Angst Girl

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Depression

In addition to my other numerous acquaintances, I have one more intimate confidant…. My depression is the most faithful mistress I have known – no wonder, then, that I return the love.

– Soren Kierkegaard

It is a demon always looking over my shoulder or standing in between my life and me. It is dark and mysterious and the scariest thing I’ve ever encountered. I am in constant fear of being consumed by it and that is a rational fear because it has certainly consumed large quantities of my life and energy and spirit. Not only does it steal your life while you’re living it, it affects your ability to be able to remember your past. When it is present things literally look, smell, and sound different. What is this monster forever lurking in the shadows? My depression.

In moments of strength I realize that my depression cannot do anything to me that I do not allow. But when I am sliding down a steep slope into complete despair that is not how it feels. For most of my life I have felt completely controlled by clinical depression. It has been both a shadowy monster constantly hovering over me and a comforting friend who is always there; I have let it define me for most of my life. It has been a burden to me and those who love me but I was never quite able to shake it and chase away that monster. I have been on medication and off medication, in therapy and out of therapy and still it bedevils me. Sometimes it is content to watch me from afar and I can feel its eyes on me. Other times it inhabits my soul and rearranges my thoughts. And, oddly, at times its presence comforts me.

It is insidious and has affected every aspect of my life. It has threatened my ability to work and certainly forced all the joy out of my life. It is an illness that affects not only the person suffering from it, but also the people who love her. I am thankful that my parents were so supportive but there is only so much other people can do. I have suffered from depression since I was a little girl and it has stolen large chunks of my life.

I often look back on the little girl who I was and mourn for her. Instead of waking each morning, eager to explore the world, I would linger in bed trying to summon the desire to face the day that lay ahead. Even as a child I dreaded every day that I was alive. For as long as I can remember, I’ve been depressed. When I was little I didn’t have words for it, but as I look back I can recognize it for what it was. Although I did not have a name for it, I definitely saw the world through a curtain of gray.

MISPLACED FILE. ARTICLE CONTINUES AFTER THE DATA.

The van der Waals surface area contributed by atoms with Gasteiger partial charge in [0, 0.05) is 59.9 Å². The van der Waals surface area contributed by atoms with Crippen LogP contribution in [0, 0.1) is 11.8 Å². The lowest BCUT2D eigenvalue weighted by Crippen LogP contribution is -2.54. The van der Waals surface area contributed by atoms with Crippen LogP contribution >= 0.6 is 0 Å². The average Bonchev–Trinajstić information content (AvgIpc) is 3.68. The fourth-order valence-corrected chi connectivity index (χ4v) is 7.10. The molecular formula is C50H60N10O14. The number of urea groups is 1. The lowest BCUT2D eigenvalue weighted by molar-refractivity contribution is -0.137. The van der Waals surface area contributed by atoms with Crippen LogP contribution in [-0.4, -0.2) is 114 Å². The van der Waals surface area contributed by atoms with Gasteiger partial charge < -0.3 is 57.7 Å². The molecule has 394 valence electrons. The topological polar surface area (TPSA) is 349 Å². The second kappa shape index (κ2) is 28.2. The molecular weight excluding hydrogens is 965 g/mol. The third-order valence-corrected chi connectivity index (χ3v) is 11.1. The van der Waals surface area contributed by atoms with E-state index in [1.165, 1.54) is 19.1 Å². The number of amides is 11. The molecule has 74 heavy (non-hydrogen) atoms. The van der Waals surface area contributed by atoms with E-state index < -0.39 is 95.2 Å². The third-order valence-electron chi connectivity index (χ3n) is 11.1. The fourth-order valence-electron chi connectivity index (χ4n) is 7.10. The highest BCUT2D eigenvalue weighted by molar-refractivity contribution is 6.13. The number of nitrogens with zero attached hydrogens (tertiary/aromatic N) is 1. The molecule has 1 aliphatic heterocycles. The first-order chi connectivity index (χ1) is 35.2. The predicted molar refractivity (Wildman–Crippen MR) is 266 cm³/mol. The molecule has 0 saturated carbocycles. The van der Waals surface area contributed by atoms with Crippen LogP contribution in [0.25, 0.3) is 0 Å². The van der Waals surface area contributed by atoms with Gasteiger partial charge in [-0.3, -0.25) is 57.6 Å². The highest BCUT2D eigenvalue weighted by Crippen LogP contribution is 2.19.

(This is an excerpt from my book, A Life Less Lived. I am happy to say that this is just the beginning of my story.)

Julia

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Hiding Behind Words

A post on another blog, and the responses to that post, prompts this discussion. It’s about words. And bigotry. Oh yeah, and political correctness.

We are very concerned, these days, by the words that people use. Lately there has been a rash of famous people who have been called on the carpet for things they’ve said. Donald Sterling is an example. You know him, he’s that NBA owner who admonished his female friend for bringing black people to basketball games. Yeah, him. He has been banned FOR LIFE from the NBA for his racist attitude.

Now, don’t get me wrong, I have very little sympathy for a rich white guy with bigoted ideas. But it makes me wonder about society when we are so quick to jump on the bandwagon to persecute someone for a conversation and some unsavory thoughts. We were shocked, SHOCKED!, to hear him say such things. Surely someone who doesn’t want a friend to bring black people to a game is worthy of nothing but our derision and censorship. Isn’t he? I mean, WE would NEVER say something like that. But would we think it?

Okay, so we might not be stupid enough to say something like that out loud; but what if other people were privy to our thoughts? We have been conditioned to be very careful with our words and to maintain a certain level of political correctness. Consequently you’ll find fewer people using the language of bigots. It certainly makes it appear that we live in a more civil and accepting society. But do we?

It’s a tough question. I think society is just as bigoted and exclusionary as we’ve ever been. We’ve just learned how to hide it in polite company. We even are reduced to children when we want to refer to certain words. For example, I find otherwise grown adults using the phrase “the ‘n’ word.” I understand it’s reprehensible to call someone a nigger and I never have and don’t expect I ever will. But I refuse to refer to it as “the ‘n’ word” It’s ridiculous and it gives the word so much power. Nigger, nigger, nigger. There, I’ve said it.

When famous people use the wrong words, we get on our high horses and demand apologies. It makes us very uncomfortable to hear people use such words. It makes me wonder, however, if we aren’t just hiding our bigotry behind our outrage. I think I would rather live in a society that admits it has bigotry than one that emphatically denies the obvious. We are bigots, people, let’s get it out in the open and deal with it.

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